National Teen Dating Violence Awareness Month 2017

The teenage years are when many people begin to date and have romantic relationships. It is a new experience that teens are exploring and learning more about. Parents may view their children’s relationships as cute and innocent and look back to their own teenage dating years or maybe cringe at the thought of their own children dating! Whatever the case, most teens do not share every detail of their relationships with their parents. How much knowledge do teens even have about relationships?  Do they know what a healthy and respectful relationship is or looks like? Many teens do not understand what is acceptable in a relationship and what is not. Last year, 1 in 10 teens reported that they were purposely hit or physically hurt by their partner. Dating violence doesn’t stop at being physical. It can be emotional and sexual violence, too. Violent actions in relationships have  been linked as causes of negative effects for the victims;  including  depression, anxiety, drug and alcohol use, decreased school performance, and a higher risk to become a victim of violence in college and adult relationships. Teen dating violence is very serious and needs to stop. That is why February has been declared National Teen Dating Violence Awareness Month. The goal is to reach out to teens and parents and provide resources to prevent and stop teen dating violence. The best way to promote healthy and respectful relationships is to educate!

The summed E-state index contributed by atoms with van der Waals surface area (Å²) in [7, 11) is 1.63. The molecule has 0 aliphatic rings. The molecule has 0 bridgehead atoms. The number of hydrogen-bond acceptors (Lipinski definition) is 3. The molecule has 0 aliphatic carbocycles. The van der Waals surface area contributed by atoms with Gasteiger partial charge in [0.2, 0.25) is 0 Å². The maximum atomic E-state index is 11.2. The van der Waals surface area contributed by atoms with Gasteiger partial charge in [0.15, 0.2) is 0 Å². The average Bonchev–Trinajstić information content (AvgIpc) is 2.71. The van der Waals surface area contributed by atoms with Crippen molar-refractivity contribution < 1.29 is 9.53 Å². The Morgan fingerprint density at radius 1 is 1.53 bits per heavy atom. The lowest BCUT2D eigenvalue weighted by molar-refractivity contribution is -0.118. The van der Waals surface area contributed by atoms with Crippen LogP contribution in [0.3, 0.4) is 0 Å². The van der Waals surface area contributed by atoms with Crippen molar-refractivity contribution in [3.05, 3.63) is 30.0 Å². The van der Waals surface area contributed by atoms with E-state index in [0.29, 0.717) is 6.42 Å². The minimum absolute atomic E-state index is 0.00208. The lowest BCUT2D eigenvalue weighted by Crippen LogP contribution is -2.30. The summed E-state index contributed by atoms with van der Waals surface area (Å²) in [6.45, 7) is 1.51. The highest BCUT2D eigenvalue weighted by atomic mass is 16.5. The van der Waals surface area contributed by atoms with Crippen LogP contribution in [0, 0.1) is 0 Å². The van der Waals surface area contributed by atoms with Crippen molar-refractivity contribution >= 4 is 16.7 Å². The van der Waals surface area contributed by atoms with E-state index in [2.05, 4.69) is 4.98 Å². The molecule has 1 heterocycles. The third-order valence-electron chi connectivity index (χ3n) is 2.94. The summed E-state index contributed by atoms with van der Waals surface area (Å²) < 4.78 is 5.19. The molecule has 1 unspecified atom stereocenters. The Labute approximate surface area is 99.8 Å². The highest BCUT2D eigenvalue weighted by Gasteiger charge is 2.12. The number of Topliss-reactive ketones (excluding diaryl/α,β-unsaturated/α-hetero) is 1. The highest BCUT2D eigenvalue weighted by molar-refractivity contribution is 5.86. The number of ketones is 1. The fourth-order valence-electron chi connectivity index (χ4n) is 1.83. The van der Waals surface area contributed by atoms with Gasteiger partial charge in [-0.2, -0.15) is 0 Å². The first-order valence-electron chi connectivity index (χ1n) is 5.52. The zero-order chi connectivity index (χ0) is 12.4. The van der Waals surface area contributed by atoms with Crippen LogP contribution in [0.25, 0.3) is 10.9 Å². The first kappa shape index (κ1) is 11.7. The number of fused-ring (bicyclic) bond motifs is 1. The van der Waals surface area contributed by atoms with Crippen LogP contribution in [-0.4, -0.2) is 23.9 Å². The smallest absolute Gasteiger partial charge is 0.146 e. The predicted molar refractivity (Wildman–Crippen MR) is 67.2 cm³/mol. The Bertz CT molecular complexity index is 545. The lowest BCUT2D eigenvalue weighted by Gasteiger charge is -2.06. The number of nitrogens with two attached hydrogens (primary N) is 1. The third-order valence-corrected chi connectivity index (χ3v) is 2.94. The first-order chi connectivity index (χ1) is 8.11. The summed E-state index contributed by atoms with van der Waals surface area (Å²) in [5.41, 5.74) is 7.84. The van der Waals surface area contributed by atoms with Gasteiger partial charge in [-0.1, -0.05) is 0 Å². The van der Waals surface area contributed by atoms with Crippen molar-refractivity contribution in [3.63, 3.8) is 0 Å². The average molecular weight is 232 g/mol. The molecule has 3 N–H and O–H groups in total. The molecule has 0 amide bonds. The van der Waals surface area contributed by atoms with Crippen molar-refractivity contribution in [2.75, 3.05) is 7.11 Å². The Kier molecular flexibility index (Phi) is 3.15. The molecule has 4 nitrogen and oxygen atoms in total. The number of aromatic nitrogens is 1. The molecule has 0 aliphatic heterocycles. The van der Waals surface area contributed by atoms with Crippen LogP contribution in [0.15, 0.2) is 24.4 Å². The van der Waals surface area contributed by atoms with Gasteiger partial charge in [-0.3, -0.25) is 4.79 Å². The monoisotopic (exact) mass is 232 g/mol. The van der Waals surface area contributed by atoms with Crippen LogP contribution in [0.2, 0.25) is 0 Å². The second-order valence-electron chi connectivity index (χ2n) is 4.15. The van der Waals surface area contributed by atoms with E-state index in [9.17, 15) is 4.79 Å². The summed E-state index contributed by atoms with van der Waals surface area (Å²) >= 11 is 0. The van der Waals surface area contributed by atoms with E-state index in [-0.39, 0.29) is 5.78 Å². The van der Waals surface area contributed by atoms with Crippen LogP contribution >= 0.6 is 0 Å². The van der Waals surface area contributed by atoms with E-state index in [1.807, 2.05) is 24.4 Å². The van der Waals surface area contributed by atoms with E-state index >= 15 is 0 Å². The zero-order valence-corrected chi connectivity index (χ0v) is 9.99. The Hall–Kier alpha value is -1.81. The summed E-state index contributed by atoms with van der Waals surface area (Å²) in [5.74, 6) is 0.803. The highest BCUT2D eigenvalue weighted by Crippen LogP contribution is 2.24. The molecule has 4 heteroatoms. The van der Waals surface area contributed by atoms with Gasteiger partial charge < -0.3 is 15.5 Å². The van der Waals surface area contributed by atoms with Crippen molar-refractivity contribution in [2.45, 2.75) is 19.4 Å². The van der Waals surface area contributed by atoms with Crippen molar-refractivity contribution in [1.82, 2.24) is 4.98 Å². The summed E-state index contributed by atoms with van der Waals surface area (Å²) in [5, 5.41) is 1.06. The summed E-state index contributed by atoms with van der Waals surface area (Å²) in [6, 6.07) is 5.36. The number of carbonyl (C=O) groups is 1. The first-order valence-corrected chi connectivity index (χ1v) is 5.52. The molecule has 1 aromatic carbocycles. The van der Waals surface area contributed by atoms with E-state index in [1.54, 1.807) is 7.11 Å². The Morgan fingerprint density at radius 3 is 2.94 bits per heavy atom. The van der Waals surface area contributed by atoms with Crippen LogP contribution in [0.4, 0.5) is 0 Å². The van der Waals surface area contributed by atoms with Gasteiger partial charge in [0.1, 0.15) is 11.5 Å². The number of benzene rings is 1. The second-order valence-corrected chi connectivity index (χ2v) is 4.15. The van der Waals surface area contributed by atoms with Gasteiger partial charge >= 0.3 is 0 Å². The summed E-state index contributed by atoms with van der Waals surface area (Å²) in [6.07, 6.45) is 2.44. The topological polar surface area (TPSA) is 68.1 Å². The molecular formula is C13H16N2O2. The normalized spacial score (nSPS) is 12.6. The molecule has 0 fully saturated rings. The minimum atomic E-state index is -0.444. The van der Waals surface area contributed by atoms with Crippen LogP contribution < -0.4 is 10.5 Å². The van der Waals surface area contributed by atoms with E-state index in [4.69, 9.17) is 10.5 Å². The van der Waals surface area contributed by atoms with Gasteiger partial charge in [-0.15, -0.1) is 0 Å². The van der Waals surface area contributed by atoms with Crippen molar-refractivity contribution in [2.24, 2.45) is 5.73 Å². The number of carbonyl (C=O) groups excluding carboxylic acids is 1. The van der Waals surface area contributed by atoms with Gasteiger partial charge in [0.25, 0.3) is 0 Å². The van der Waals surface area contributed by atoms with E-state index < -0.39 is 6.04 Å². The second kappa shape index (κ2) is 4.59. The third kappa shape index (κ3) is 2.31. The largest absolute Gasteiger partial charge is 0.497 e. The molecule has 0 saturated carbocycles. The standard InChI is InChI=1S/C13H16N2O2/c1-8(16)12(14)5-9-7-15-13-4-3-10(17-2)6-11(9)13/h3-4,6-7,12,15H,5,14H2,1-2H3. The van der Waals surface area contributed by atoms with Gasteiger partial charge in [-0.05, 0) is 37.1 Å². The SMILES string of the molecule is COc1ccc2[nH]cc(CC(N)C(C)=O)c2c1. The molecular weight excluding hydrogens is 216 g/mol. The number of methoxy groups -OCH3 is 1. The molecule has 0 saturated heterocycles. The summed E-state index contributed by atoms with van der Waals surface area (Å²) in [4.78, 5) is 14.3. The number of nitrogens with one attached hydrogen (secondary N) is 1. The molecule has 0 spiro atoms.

The Center for Disease Control and Prevention (CDC) offers great resources and tips in tackling teen dating violence. Ideally we want to avoid violence all together, but whether it is occurring or not, it is never too late to take steps to stop. Discussing with teens about what is acceptable and unacceptable in relationships is very important. This step is extremely beneficial when it is discussed before a relationship begins as the teens have this knowledge in their minds and know when a red flag appears. Other resources could include school-based programs or online seminars. To learn more about teen dating violence, take a look at the following resources:






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